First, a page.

After a heated skirmish, the battle will go on.
Anthony Gelsone, principal of King Elementary School, said staff has decided to present this year’s Civil War re-enactment, though the date may be changed to alleviate any conflicts with standardized testing.
“Based on the input from the meeting, the Civil War will be going on,” he said.
About 100 parents, students and community members attended Tuesday’s meeting to discuss the possibility of canceling the fifth-graders’ 30th annual re-enactment, which was scheduled for April 29.
Out of the 15 people who addressed Clark County School District personnel and those assembled, 14 were overwhelmingly in favor of carrying on the tradition.
They unanimously said it was unfair to the children, who have been preparing all year for the re-enactment.
“This sounds like a done deal,” an emotional Patrick Kelso told school administrators, criticizing the 3:30 p.m. meeting time knowing that many parents work. “This is precedent setting. If you do something like this, you begin to take away so many things because they don’t fit in a box.”
He also asked why there wasn’t a list for volunteers to sign up help with the annual re-enactment.
“I’m sorry the conversation didn’t start there before it got here.”
Kelso said his 21-year-old son participated in the Civil War when he was a fifth-grader.
“I remember how excited he was and what he was learning. There are very few things that you take with you from elementary school, but this you do.”
Marti and Mike Barth, who came to the meeting dressed in period costume, also expressed their love for the annual program and how they have enjoyed working with the students.
Marti Barth said she used to hate history and think it was boring until her husband introduced her to historical re-enactments. Now, they travel to key historical sites throughout the nation on a regular basis.
“Don’t take this away from the kids. This is how they learn history; they don’t learn from a book.”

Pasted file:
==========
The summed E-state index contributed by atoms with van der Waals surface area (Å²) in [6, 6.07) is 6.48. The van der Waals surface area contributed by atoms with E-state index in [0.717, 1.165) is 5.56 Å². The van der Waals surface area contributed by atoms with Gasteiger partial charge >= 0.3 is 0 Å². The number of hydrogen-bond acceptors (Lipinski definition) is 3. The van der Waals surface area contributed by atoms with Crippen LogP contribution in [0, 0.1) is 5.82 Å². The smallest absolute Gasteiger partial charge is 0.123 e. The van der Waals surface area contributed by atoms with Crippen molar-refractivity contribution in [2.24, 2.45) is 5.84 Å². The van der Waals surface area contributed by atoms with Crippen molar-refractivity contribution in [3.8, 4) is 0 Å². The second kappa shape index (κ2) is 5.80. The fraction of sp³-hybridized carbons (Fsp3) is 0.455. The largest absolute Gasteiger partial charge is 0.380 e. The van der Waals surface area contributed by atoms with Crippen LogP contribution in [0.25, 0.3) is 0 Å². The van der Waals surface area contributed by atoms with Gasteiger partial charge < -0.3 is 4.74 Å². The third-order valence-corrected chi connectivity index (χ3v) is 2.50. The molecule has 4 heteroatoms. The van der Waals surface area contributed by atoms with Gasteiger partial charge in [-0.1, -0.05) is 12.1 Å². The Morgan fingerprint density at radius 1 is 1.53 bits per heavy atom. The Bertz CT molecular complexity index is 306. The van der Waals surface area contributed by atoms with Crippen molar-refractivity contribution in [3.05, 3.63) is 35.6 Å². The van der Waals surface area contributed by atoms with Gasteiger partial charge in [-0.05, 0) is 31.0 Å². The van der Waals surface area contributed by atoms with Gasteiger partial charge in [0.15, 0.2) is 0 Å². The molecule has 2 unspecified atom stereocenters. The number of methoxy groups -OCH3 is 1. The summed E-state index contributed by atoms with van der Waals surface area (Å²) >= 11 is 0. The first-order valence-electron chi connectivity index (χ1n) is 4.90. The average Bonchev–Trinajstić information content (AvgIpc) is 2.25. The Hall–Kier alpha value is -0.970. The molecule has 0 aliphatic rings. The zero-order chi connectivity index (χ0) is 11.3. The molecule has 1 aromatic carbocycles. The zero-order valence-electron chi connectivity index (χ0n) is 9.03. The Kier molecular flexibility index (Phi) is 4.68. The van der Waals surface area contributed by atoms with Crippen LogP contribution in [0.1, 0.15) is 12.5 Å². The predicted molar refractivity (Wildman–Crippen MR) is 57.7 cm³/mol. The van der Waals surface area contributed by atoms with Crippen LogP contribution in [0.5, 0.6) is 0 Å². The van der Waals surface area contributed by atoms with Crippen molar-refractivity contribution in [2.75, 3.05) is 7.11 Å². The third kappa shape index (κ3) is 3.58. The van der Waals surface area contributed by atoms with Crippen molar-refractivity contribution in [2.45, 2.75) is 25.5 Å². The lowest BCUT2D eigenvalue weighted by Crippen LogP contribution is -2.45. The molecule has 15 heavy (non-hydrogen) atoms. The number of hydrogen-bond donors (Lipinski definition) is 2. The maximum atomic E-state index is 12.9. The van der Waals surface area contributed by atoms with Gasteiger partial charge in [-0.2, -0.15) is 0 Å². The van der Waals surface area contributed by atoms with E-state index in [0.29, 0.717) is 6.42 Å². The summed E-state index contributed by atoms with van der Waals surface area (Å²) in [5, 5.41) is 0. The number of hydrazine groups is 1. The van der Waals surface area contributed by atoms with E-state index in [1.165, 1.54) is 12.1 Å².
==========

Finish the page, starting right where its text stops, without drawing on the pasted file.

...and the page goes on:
Mike Barth agreed, saying that until he actually began participating in Civil War re-enactments about six years ago he didn’t fully grasp its implications and affect on the nation.
He said he could see something switch on in the kids, adding that they enveloped their roles as Union and Confederate soldiers so well they wouldn’t even talk to classmates if they were on the opposing side for the annual battle.
Parent and Garrett Junior High teacher Brian Lemmel, who was in event founder Clare Tobler’s first fifth grade class at the school, said that although he supports and understands the teachers’ position regarding how time consuming the event is and that it doesn’t follow standard curriculum for that grade, canceling it now and in this fashion would be hypocritical to the principles the students try to achieve each day and see written on the wall in the school’s multipurpose room.
The lone dissenter speaking at the meeting was King physical education teacher Sara Fisher, who said she understands the parents and students’ position, but sees the time constraints the event places on her co-workers to do their jobs.
“We care about your children. We will find (other) ways to motivate and do what we can to benefit your children.”
Grant Hanevold, assistant chief student achievement officer for the district, started the meeting explaining the purpose of the gathering and offering the reasons why or why not the Civil War should be discontinued.
“The decision to be made will be in the best interest of the students.”
He said the community input meeting was not intended to be a debate, but was to help staff decided what could, should or will happen.
“King has the responsibility to educate your children and with that comes accountability,” said Hanevold, explaining that he also understands what it means to be part of a small community since he served as principal of Moapa Valley High School for eight years.
He told those present that the primary reasons for possibly discontinuing the annual event was because it was “not aligned to Nevada Content Standards,” which are used to evaluate teachers’ performances and place students in future classrooms; was planned to take place in the two weeks immediately prior to testing; and was extremely time consuming for teachers, who put in hours of time off the clock to organize the battle.
The three reasons he provided for keeping the annual event were that discontinuing it now was “not a nice thing to do to the kids;” it would be hard to call family members who made plans to travel from other locations to attend; and it was tradition.
Although they gave no timeline to consider the the community’s input and make a decision about the event, Gelsone called the Boulder City Review less than two hours after the meeting concluded to say it would be held this year.
Hali Bernstein Saylor is editor of the Boulder City Review. She can be reached at email@example.com or at 702-586-9523. Follow @HalisComment on Twitter.